Earlier this week, I met with residents on Papai Street in Aina Haina to survey the damage and to assess the needs of our impacted community. While major damage was reported in Aina Haina, I also reached out to neighbors and friends in Kuliouou, Niu Valley, and Hawaii Kai to understand and gauge the impact of the torrential rain in their communities.
While I was going door to door and having conversations with residents and long-time friends in Aina Haina, I saw that this community stood together. I saw neighbors helping neighbors, extended families assisting one another, all in the collective effort of helping one another. However, the city needed to do more.
That's why I called for a City and County of Honolulu Emergency Proclamation -- which was ultimately issued on Wednesday -- that also led to the increased city services being made available to impacted residents; we've begun our road to recovery.
Additionally, the city announced property tax breaks for affected homeowners, waiver of building permit fees, and additional crews to pick up mud and other debris. You can view KHON 2's coverage of Wednesday's Press Conference here.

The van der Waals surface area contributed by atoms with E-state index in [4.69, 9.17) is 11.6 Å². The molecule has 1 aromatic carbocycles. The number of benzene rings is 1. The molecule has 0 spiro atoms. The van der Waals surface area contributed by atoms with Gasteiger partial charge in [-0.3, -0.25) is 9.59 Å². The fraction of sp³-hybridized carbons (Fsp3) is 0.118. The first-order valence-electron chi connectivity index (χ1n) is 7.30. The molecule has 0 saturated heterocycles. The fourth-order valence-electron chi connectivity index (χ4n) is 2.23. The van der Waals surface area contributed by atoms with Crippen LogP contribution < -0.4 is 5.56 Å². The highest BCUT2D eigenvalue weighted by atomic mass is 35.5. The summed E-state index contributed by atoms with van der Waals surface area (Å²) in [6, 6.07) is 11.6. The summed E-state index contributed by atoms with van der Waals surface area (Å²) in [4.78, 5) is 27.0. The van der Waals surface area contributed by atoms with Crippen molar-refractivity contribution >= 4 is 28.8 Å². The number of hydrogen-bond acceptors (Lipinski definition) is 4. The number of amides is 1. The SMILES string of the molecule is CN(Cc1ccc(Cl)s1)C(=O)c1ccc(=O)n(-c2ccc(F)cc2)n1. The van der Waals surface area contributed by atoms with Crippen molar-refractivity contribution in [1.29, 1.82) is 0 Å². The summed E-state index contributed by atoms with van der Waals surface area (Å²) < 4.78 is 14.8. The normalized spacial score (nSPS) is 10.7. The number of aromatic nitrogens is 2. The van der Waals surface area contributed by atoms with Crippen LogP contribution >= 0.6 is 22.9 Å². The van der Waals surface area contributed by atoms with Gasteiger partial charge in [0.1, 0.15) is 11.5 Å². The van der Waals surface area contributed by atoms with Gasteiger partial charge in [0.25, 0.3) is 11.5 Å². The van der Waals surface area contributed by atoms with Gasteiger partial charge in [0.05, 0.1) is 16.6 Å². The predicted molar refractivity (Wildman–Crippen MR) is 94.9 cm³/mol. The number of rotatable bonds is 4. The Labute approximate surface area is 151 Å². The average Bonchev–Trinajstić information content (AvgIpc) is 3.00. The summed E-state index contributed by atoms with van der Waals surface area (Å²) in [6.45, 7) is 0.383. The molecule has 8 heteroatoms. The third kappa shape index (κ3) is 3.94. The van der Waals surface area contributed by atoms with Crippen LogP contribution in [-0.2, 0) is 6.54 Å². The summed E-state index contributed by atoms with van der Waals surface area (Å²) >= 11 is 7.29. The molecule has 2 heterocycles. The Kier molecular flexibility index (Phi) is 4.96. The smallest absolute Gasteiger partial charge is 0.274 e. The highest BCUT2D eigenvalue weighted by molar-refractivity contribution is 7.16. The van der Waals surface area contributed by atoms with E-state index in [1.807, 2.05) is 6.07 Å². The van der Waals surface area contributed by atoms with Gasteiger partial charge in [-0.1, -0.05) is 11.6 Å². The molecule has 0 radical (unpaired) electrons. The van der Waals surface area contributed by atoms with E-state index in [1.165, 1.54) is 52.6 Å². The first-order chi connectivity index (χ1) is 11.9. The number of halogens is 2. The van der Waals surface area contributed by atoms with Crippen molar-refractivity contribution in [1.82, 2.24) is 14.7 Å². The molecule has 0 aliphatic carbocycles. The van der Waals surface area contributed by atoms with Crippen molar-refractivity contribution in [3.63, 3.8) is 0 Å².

Trevor talks about the recovery efforts with a resident and Governor David Ige
As of yesterday, city crews completed their initial sweep of all areas from East Oahu to Waimanalo that were most-impacted by last week's storm. You can see more information about their sweep here.
Additionally, two help centers staffed by government agencies and nonprofit groups will be open on Tuesday (April 24) and Wednesday (April 26) from 12 noon to 8 p.m. at Koko Head District Park to assist affected residents.
Please be assured that we are here for you, we are listening to you, and we care about you so please contact my Council Office at 808.768.5004 if you need any assistance.
Honolulu City Councilmember, District 4
Ala Moana to Hawaii Kai